WillieAugust 24th, 2011 at 7:10 pm

It was Ogre Magi, an Opera House and oppression. And I would like to point out that I wove those seemingly random story elements seemlessly into an epic adventure that my players will remember for at least a year. Lol. I know because one of them told me so :D

ChrisAugust 24th, 2011 at 8:22 pm

@Gumby – Is it because no one has the money or no one feels money could be made? I do agree that an app that could just make a character, and then the rules allow you to adjust points here and there (as long as it balances in some formula) would be a great boon. @Daniel – I recently ran an RPG for my son and his friends. They wanted to do 3.5, but because I had to make their characters (it was a one-shot), it was FAR too time consuming. I switched to Savage Worlds, didn’t give him much of a choice, and was able to crank out foundations of all their characters in about 30 min. HUGE difference.

The DanielAugust 24th, 2011 at 9:05 pm

@Chris–It is actually one of the things that I really like about the old d6 Starwars. I’m currently running some 4e D&D, but things are getting so slow when people level up. There are some concepts that 4e brought in that I really enjoy such as the minion that I may take back to previous editions.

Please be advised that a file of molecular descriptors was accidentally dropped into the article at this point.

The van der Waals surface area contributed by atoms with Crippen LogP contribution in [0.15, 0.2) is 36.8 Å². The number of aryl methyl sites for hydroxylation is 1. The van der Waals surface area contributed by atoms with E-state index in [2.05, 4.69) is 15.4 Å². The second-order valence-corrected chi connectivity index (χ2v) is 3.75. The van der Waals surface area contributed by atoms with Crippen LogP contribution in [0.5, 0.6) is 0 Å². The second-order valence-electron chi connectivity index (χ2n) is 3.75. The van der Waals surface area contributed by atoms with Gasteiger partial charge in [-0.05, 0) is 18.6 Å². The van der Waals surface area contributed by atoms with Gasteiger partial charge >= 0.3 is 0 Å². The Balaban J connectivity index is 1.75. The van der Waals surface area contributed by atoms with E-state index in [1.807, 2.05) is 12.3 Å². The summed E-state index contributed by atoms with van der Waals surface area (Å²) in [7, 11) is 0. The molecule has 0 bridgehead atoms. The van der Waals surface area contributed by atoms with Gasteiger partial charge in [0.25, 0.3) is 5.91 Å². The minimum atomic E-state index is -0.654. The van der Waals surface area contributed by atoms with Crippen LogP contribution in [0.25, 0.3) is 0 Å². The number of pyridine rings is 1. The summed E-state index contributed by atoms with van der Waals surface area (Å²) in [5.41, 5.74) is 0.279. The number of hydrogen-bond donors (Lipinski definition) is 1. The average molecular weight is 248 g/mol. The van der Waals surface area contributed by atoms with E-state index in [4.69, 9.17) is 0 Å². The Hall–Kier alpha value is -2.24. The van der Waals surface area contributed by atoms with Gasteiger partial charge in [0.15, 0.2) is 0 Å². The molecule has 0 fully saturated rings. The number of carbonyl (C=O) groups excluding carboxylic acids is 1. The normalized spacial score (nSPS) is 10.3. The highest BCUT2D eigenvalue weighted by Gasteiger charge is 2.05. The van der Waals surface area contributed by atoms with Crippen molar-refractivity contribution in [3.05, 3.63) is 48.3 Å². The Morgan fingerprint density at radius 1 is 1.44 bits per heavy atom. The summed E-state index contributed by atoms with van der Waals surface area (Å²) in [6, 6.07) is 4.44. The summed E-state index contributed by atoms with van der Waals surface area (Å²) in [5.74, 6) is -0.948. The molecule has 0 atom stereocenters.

@Willie– A DM could really go a few directions with that set of words.

The DanielAugust 24th, 2011 at 9:27 pm

What about going into fields that are simply not covered by mmo’s? That could be the new direction for saving the field of rpg’s.

WillAugust 25th, 2011 at 7:37 pm

It was depressing to hear the demise of tabletop role-playing games declared so succinctly. I guess that I hadn’t thought it through that clearly. I don’t play anymore, because of the time involved. Not many adults seem willing to put in the necessary time to make it work. The younger generation doesn’t have the skills or imagination that we did in the 70’s and 80’s. This isn’t a slight. I don’t have many of the skills my Dad’s generation possessed. In this light, maybe 4e or something similar will be the future if gaming survives. Building on the Jazz analogy, tabletop role-playing needs a Kenny G. I think people will always enjoy the “in-person” social aspect of gaming. Skpe can’t replace that feeling.

ConstableBrewAugust 29th, 2011 at 11:16 am

I am an old D&D 2e player and haven’t played for years until recently a coworker got into RPGs and organized a game with some other PC MMO Gamer friends of ours. They would not play an RPG but were willing to play board games so we played a few sessions of “Wrath of Ashardalon”. The rules were simple enough that everyone was able to get into the game after maybe 15 of prep and a few rounds of actual play.

After we played several sessions of Ashardalon we introduced our reluctant friends to D&D 4e. Having played Ashardalon was a great way to slowly introduce them to the daunting rule set of 4e. Our first two session was a simple one-shot where the GM had created full 4e characters based off of the Ashardalon characters we were playing. Our third session started with everyone rolling their own characters.